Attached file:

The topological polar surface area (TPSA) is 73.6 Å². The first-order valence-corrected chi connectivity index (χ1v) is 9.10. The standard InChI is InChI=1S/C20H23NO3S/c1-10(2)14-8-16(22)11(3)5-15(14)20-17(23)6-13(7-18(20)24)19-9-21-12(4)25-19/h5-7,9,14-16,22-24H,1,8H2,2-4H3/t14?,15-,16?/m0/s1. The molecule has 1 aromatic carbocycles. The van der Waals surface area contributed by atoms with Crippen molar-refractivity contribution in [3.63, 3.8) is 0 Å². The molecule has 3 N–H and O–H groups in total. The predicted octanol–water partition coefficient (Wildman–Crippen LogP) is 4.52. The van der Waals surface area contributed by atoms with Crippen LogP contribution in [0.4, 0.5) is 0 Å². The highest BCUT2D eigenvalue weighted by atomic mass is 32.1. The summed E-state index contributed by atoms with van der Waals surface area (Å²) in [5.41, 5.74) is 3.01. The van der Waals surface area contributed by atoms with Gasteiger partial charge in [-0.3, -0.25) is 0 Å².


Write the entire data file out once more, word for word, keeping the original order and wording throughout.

The topological polar surface area (TPSA) is 73.6 Å². The first-order valence-corrected chi connectivity index (χ1v) is 9.10. The standard InChI is InChI=1S/C20H23NO3S/c1-10(2)14-8-16(22)11(3)5-15(14)20-17(23)6-13(7-18(20)24)19-9-21-12(4)25-19/h5-7,9,14-16,22-24H,1,8H2,2-4H3/t14?,15-,16?/m0/s1. The molecule has 1 aromatic carbocycles. The van der Waals surface area contributed by atoms with Crippen molar-refractivity contribution in [3.63, 3.8) is 0 Å². The molecule has 3 N–H and O–H groups in total. The predicted octanol–water partition coefficient (Wildman–Crippen LogP) is 4.52. The van der Waals surface area contributed by atoms with Crippen LogP contribution in [0.4, 0.5) is 0 Å². The highest BCUT2D eigenvalue weighted by atomic mass is 32.1. The summed E-state index contributed by atoms with van der Waals surface area (Å²) in [5.41, 5.74) is 3.01. The van der Waals surface area contributed by atoms with Gasteiger partial charge in [-0.3, -0.25) is 0 Å².